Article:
Thu | Apr 2, 2020

Prison term cut for sex convict teacher - Had intercourse with 15-y-o at school during class time

Published:Monday | January 27, 2020 | 12:24 AMLivern Barrett/Senior Staff Reporter

An assistant teacher who admitted to having sex with a 15-year-old student at a Spanish Town high school while classes were in session has had 18 months shaved off his near nine-year prison sentence.

Horace Gordon, 27, will now have to serve seven years and three months in prison for his 2017 conviction for the offence of having sex with a person under 16, the Court of Appeal has ordered.

The appeal court, in a decision handed down last Friday, said it would not set a minimum period that Gordon must serve before he becomes eligible for parole.

Gordon pleaded guilty before the St Catherine Circuit Court on March 31, 2017, and was given a sentence of eight years and nine months in prison.

He is a past student of the school where the incident occurred in April 2015 and assisted students enrolled in its drama club, court records have revealed.

The judge who presided over the case found that Gordon “abused his authority as a teacher by taking the child out of class and having sexual intercourse with her on the school compound and during class time”.

The Sexual Offences Act, under which he was sentenced, stipulates that where a person convicted for having sex with a minor is an “adult in authority”, a minimum sentence of 15 years’ imprisonment should be imposed, with a condition that the court specify that a period of 10 years be served before the offender becomes eligible for parole.

Among other things, the law defines an adult in authority as “an adult who is in a position of trust or authority in relation to a child”.

The presiding judge indicated that as a starting point, she considered a sentence of 15 years in prison but added five years because she regarded him as a “person in authority”, according to court transcripts that have been made public.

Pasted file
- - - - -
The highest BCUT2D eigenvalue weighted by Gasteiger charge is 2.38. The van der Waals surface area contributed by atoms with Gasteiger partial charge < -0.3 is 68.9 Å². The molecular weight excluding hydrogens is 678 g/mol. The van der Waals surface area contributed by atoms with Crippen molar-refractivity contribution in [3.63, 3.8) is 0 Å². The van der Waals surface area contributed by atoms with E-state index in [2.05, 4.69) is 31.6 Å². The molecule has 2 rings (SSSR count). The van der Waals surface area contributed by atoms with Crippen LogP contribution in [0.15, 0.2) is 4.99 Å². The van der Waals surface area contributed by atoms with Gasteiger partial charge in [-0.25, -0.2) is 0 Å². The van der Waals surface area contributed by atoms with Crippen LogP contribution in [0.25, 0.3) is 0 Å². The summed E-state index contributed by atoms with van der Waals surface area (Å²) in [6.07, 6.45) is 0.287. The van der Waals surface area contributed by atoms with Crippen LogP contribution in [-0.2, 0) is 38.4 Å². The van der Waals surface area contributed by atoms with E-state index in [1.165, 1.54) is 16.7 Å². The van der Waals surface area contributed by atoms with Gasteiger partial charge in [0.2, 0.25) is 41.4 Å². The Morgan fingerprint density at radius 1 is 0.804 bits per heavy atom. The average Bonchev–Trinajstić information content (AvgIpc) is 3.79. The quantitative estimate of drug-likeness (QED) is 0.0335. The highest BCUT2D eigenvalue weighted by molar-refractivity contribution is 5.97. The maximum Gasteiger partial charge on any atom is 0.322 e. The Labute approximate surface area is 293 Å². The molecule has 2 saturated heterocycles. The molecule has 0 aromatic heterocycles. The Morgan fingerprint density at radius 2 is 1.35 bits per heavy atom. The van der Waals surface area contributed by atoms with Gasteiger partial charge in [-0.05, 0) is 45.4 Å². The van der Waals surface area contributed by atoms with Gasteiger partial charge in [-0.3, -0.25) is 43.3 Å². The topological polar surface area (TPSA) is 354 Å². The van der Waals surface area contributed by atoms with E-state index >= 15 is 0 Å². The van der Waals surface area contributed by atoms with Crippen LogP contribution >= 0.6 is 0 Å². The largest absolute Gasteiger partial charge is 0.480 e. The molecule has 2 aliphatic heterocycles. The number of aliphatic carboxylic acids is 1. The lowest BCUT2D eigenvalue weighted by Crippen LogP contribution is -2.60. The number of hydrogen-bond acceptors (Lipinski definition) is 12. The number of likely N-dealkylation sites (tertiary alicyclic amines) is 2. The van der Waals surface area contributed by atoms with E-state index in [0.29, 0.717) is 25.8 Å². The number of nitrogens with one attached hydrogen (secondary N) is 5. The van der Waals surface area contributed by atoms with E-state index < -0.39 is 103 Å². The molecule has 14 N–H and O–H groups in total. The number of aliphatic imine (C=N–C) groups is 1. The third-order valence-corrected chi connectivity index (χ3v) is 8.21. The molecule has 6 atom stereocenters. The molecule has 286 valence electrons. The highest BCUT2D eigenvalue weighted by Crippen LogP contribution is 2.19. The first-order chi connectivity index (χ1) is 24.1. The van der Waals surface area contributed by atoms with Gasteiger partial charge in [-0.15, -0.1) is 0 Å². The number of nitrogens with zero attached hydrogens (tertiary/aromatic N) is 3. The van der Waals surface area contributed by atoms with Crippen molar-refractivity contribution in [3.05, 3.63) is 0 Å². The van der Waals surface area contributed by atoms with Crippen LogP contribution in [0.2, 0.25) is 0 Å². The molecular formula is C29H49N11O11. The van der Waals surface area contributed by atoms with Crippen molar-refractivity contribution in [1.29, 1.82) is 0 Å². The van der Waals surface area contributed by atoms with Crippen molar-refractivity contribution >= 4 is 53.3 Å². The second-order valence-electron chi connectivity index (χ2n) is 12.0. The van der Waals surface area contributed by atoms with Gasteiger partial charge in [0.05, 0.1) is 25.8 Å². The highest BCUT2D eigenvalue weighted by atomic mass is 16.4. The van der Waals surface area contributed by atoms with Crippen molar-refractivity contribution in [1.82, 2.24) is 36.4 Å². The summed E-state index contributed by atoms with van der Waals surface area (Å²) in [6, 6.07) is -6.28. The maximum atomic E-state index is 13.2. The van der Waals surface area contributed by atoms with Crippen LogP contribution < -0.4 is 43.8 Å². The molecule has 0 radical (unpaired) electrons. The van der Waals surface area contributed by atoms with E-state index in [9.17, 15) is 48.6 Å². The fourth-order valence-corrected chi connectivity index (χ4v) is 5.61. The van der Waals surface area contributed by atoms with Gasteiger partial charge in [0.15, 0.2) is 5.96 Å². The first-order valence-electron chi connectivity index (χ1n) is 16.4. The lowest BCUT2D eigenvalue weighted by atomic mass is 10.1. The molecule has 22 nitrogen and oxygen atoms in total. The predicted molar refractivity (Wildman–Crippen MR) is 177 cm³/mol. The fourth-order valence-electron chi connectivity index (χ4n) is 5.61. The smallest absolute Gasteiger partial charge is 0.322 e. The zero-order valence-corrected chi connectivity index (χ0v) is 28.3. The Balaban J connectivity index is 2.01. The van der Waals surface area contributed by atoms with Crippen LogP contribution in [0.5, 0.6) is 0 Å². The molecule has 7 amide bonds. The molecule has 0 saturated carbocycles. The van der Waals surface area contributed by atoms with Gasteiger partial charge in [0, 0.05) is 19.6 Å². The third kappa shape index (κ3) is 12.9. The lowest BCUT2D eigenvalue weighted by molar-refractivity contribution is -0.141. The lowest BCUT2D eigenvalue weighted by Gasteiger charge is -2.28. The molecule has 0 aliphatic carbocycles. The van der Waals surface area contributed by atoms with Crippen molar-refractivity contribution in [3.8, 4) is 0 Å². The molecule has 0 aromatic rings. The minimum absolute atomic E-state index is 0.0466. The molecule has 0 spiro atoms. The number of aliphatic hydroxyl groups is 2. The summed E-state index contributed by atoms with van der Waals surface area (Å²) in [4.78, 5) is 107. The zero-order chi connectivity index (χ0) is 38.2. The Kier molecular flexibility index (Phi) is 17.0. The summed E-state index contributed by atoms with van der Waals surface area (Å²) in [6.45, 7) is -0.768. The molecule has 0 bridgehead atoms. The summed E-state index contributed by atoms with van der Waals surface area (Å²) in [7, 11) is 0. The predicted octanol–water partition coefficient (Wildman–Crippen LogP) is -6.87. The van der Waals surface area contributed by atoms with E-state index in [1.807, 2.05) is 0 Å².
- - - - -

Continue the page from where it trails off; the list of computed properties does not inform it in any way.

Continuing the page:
After considering a number of mitigating factors, including his age and the fact that he had a young child at the time, the judge reduced the sentence to 15 years before applying a 40 per cent discount for his guilty plea.

“Thereafter, she credited him with the three months that he had spent in custody prior to sentence. That reduction resulted in the sentence of eight years and nine months that she imposed,” the transcript explained.

TOO HARSH

Despite this, Gordon, through his attorneys Isat Buchanan and Alexandra LaBeach, challenged the sentence before the Court of Appeal as being too harsh.

“The sentence of the court imposed [ sic] on the appellant Horace Gordon of nine years [ sic] imprisonment is manifestly excessive and cannot be supported in all the circumstances,” the attorneys argued, according to court documents.

They contended that the judge erred when she found that Gordon was a “person in authority” as “he was never employed by the Ministry of Education or [school’s name redacted] as an assistant teacher pursuant to the Education Act.

The attorneys argued, too, that the judge erred in the starting point she chose by overstressing the age difference between Gordon and the student; by failing to consider some relevant mitigating factors; and by failing to give their client “the most favourable view of the facts and circumstances of the case”.

The Court of Appeal, in its ruling, said that the decision to reduce the sentence by 18 months was based on the fact that the sentencing judge gave Gordon a 40 per cent discount for his guilty plea instead of the 50 per cent maximum provided in the Criminal Justice (Administration) (Amendment) Act 2015.

“It may well be that she thought that Mr Gordon was already getting a benefit for not having had to serve the statutory minimum sentence [10 years] that she could have imposed. She, however, did not say so,” read a section of the appeal court decision.

livern.barrett@gleanerjm.com